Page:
The release of exam results for second year Biological Sciences students has been delayed, meaning that they are one of the final groups in the University to receive their exam results.
Students were told in an email that the board of examiners will meet on 29 July or 30 July*, meaning that results must be returned to students no later than 13 August according to the University’s Academic Quality and Standards guidelines.
“We paid our tuition in full, and so we’re owed a certain standard of education, including timely marking, and we haven’t received that,” says a second year Neuroscience student.
The delay is caused by staff marking and assessment boycott during the exam period in response to the 26 members of staff being made redundant. Additionally, an email sent out by the department explained that papers unmarked by staff members on strike would be marked by algorithms, but this was later called an ‘unauthorised communication’ by the University.
An email sent to students on 23 July by the Dean of Education and Deputy Head of the School of Biological Sciences states that “progress to the third year [is possible] providing you have attempted all assessments and passed sufficient credits from the module marks currently available.”
This comes after a previous email promising to release exam results in the week ending 23 July, which was not fulfilled.
“The second reassessment period has been extended to 20 August (with coursework due at 8am on 16 August.”
The email continues, stating that staff are “sorry that there has been some disruption to the marking process this summer, but look forward to welcoming you back for the new academic year in September”
A subsequent email sent on 29 July reads: “The Board of Examiners are scheduled to meet this week and you will therefore receive your results and progression outcome/reassessment recommendations next week.” The email explains that a schedule of live assessments for the second assessment period will be published after publication of results.
Currently, some, but not all, students can see a ‘P’ on My Student Record if they have submitted all coursework on time. Some students are yet to receive marks for assignments that were due in May, such as those for BS2040 Bioinformatics.
Sophie, who studies Medical Genetics, plans to apply for the Scientist Training Programme (STP) after graduating. She says: “I want to apply for work experience next year and nobody is going to take me if I can’t give them a predicted grade.”
Senior tutor Dr Mark Leyland reassured students that: “We will still be able to issue predicted grades for any courses applied for or job applications.”**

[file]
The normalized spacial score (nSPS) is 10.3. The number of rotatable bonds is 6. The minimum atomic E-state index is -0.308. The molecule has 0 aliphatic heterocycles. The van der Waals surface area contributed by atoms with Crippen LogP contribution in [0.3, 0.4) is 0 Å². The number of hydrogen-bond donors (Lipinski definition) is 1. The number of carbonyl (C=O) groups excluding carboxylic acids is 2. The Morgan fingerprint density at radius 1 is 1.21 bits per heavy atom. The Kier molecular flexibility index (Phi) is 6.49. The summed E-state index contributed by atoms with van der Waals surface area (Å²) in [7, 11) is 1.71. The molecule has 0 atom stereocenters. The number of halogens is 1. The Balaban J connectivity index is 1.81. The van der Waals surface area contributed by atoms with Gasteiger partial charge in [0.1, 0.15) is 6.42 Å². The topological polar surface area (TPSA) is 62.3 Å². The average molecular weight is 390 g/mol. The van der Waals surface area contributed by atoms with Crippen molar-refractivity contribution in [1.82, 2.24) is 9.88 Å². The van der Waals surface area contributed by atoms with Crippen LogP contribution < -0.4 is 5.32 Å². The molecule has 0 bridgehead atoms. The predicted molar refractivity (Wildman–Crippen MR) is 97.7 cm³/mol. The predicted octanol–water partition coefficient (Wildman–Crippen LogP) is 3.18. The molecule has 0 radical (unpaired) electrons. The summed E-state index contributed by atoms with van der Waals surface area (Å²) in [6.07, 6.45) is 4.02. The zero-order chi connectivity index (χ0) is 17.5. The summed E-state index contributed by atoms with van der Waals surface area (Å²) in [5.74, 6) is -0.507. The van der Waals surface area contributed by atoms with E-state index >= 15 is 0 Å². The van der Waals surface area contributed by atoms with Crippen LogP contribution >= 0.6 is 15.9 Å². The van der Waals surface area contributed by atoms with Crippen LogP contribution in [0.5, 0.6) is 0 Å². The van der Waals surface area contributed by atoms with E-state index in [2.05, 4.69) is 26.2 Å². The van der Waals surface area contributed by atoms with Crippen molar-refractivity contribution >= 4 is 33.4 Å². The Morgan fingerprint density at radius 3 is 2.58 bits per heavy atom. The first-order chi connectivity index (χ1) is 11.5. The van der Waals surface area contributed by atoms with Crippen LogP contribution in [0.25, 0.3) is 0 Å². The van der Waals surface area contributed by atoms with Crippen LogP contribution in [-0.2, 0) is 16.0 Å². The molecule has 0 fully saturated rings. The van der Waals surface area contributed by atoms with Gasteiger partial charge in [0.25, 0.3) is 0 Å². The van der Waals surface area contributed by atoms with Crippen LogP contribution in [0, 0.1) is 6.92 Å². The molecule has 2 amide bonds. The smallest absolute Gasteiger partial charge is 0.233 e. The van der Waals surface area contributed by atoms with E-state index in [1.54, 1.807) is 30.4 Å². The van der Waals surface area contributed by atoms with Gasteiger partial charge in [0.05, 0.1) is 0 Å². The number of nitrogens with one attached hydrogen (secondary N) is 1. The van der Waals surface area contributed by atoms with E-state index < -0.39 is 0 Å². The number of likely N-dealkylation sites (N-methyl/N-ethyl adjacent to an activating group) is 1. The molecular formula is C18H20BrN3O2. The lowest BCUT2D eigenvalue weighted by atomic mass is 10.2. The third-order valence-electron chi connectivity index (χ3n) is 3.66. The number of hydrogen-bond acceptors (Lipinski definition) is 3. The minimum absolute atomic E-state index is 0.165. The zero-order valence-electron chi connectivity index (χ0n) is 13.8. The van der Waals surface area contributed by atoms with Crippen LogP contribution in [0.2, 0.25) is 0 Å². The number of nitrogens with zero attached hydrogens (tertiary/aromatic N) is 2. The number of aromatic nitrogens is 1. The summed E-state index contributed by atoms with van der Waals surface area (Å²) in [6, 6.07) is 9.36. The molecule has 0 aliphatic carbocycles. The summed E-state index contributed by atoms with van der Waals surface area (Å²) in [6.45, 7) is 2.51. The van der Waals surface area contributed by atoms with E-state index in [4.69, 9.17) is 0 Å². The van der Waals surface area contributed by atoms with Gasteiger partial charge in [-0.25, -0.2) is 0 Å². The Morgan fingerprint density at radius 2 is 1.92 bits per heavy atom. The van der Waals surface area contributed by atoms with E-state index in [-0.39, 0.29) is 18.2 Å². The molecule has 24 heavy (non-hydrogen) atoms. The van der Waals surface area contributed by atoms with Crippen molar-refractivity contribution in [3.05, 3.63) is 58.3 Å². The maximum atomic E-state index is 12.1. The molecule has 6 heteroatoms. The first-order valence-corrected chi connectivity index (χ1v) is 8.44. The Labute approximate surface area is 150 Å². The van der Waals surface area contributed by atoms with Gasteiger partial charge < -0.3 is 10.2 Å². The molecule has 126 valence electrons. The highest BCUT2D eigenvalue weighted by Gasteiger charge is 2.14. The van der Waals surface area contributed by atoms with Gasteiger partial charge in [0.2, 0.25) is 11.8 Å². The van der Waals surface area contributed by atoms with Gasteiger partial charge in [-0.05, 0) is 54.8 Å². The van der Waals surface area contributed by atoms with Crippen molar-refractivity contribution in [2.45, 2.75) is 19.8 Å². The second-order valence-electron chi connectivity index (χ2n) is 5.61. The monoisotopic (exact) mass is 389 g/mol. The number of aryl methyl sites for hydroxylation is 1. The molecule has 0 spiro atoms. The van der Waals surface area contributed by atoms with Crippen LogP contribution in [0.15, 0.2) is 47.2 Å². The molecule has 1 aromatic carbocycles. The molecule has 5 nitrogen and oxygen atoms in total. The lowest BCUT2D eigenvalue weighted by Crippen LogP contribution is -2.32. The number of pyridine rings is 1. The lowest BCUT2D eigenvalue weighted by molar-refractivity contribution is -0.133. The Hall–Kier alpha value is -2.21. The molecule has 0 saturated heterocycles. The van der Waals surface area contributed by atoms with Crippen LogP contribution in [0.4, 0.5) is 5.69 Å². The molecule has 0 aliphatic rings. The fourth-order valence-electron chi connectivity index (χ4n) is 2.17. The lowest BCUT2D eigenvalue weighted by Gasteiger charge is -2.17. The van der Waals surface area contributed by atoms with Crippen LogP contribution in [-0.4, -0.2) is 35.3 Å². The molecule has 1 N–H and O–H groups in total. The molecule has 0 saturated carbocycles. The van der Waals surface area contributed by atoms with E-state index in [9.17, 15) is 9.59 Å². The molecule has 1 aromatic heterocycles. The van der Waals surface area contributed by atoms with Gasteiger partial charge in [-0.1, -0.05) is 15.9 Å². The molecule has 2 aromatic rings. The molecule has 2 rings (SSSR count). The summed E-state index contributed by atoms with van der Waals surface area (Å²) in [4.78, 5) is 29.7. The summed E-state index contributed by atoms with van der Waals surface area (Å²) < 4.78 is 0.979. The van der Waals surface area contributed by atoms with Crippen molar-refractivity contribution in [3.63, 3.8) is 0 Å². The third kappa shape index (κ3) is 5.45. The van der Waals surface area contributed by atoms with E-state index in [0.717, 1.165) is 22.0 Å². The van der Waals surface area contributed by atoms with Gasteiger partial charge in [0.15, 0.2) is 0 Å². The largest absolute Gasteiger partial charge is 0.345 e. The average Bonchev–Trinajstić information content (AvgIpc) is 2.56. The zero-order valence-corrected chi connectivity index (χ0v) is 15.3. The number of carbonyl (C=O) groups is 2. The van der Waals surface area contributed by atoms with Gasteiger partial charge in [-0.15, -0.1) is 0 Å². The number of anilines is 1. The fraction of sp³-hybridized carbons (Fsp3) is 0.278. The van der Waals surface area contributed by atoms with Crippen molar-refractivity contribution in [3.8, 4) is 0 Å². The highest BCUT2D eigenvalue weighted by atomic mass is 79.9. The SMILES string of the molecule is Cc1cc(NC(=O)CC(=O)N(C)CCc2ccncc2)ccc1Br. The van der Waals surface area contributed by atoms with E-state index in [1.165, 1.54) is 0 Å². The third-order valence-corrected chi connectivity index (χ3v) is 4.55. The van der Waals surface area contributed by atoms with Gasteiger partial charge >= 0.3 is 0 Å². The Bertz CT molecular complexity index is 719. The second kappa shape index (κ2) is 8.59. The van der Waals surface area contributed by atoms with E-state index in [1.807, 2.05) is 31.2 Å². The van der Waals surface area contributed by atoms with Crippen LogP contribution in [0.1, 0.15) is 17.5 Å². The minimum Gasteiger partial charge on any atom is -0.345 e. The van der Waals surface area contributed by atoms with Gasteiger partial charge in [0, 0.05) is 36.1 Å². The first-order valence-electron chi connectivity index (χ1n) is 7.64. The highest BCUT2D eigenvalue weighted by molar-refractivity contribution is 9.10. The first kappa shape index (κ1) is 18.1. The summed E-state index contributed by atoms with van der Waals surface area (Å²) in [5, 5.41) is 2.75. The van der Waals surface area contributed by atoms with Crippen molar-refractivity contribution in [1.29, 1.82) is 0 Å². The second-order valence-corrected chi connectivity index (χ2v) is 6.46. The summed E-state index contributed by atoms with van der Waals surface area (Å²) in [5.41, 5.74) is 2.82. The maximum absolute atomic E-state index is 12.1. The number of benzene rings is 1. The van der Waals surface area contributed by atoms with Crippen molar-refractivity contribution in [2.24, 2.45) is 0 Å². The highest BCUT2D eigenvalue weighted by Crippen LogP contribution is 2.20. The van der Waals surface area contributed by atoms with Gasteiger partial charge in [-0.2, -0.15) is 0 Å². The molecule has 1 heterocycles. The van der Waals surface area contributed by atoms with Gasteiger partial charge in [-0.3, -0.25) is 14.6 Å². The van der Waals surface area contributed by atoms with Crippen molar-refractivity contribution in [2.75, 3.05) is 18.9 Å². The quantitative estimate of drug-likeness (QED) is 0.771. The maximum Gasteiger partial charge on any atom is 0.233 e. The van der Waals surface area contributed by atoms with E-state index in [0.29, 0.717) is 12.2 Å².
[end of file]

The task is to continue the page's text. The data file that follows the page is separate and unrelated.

A Medical Physiology student explains that she has “bad anxiety, especially surrounding results” and has “struggled meeting deadlines with poor mental health” during the pandemic.
“It’s made me not only seriously reconsider applying for any graduate degrees at Uni of Leicester but feel unstable as someone going into 3rd year too.”
Adam, who studies Neuroscience, says: “I understand that delays are part of education at every level, however the staff and Uni have refused to establish a clear deadline and have consistently been vague in their responses to students.”
When contacted by Leicester Student Magazine for comment, UCU Leicester directed students to this guide to explain why UCU members “decided that they had no alternative but to take industrial action.”
The University of Leicester did not respond to our initial request for comment, but responded after publication of this article on Friday 30 July.
A University of Leicester spokesperson said:
“We are aware that due to ongoing industrial action, some second year students within the School of Biological Sciences are yet to receive their exam results.
“We have been prioritising marking our Finalists exam modules to ensure they can graduate, however we are doing all we can to ensure our second year students can progress onto their third year of study.
“Students can be reassured that staff within the School have been working around the clock to process and verify marks, ensure that standards have been maintained and that outcomes are in accordance with Senate Regulations.”
*An email sent to students after initial publication of the article confirmed that the board of examiners met on Friday 30 July.
**The comment by Dr Mark Leyland was added after initial publication of the article.
Image: University of Leicester.
Zainab Patel is a second-year Medical Physiology Student from Leicester. She has a passion for all things science and technology, crime novels and plants. Find her on Twitter: @zainabbpatell or Instagram: @zainabb_patell